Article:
There are a number of posts that offer helpful advice on how to write a social media policy and what should be included in the policy. If you are looking for information on considerations when writing a policy or how to write a policy you can find plenty of information here and here. There is also a great database of social media policies where you can review other organization’s guidelines and policies as you work through building your own.
If you have already formalized your policy and communicated it to your employees you may have realized the policy alone is not enough. Employees may have read the guidelines but do they understand what the policy says enough to put into practice and remember to apply the guidelines when they participate online. To truly mitigate risk you need a policy and a plan to train, coach and the ability apply consequences should employees break the rules. If all you do is communicate a policy and fail to follow-through with the next three components, you will find that your policy will fail to meet your goal to alleviate risks in social media.
Find a way to put your policy into practice by offering employees training and resources. How you go about training employees will depend on the size of your organization and your budget, but no matter what your training should:
- Give concrete examples that compel the employee to truly understand the key points of your social media policy. And, if possible test their knowledge through a quiz.
- Aim to show that they are accountable for their actions online just as much as they are with them offline. Employees need to understand the potential impact their behavior online can have on them and the company.
- Provide best practices for participating in social media and provide “what-ifs”; such as “what if I mess up?” and “What if someone asks a question I can’t answer related to the company?” This can be done both within training and within resources you provide your employees. If you have internal collaboration tools consider creating a community where they can share with each other.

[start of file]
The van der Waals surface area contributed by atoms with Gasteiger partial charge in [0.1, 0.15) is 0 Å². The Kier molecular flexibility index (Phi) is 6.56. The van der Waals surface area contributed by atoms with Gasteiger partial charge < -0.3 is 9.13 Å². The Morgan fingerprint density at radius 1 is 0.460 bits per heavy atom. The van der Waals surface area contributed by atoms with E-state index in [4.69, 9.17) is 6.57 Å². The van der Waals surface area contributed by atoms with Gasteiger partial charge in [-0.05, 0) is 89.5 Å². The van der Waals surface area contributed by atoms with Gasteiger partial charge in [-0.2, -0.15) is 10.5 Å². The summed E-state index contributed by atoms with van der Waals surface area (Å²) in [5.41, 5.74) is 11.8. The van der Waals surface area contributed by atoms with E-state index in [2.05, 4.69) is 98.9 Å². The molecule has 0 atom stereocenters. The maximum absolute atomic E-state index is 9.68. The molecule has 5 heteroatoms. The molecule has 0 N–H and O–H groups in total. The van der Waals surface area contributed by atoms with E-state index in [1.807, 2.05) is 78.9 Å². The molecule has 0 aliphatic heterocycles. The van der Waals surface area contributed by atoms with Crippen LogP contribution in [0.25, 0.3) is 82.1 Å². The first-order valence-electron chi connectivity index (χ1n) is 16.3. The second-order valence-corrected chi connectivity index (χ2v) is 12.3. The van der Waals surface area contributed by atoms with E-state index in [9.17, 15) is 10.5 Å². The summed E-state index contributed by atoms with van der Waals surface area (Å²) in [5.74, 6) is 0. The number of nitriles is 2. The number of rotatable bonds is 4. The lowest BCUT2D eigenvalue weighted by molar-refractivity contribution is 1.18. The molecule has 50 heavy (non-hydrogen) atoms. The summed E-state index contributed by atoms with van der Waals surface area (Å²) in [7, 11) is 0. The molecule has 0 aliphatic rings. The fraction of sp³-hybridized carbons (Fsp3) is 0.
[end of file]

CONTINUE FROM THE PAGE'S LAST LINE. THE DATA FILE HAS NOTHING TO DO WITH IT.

Don’t stop at training. As the social media evangelists in your organization consider coaching employees to help them reach their goals and ultimately the goals of the organization. Coaching is an ongoing process, and focuses on the strengthening skills of the employees. In order to coach employees you will need to identify those with a need for coaching, or an interest in improving their social media proficiency. You can identify coaching opportunities by:
- Monitor employee accounts for compliance to the guidelines. Where you find errors or non-compliance these are opportunities for coaching.
- Offering employees the chance to become social media ambassadors for your organization by creating a formal employee advocacy program. Employees who opt-in for this program will be passionate and looking to enhance their social media prowess.
The point of having a social media policy is not to scare employees from participating in social channels but employees need to understand that there are consequences if they violate the policy. All breaches of the policy are not equal, so determine when you will coach an employee and when you will contact their manager and/or HR to carry out any necessary performance discussions. While every situation will be different it is important to identify upfront what you will do and who will be contacted and accountable. Consider doing the following:
- Create a severity matrix to help your staff determine whether the employee error is a coaching opportunity or if it should be brought to the attention of the manager or HR.
- Define what will happen if an employee continually makes mistakes despite coaching.
- Discussing with HR, Legal and other stakeholders what can be lawfully enforced and how it aligns to similar enforcement of other policies – e.g Business Code of Conduct.
What other practices have you put in place that have worked to empower your employees and mitigate risk?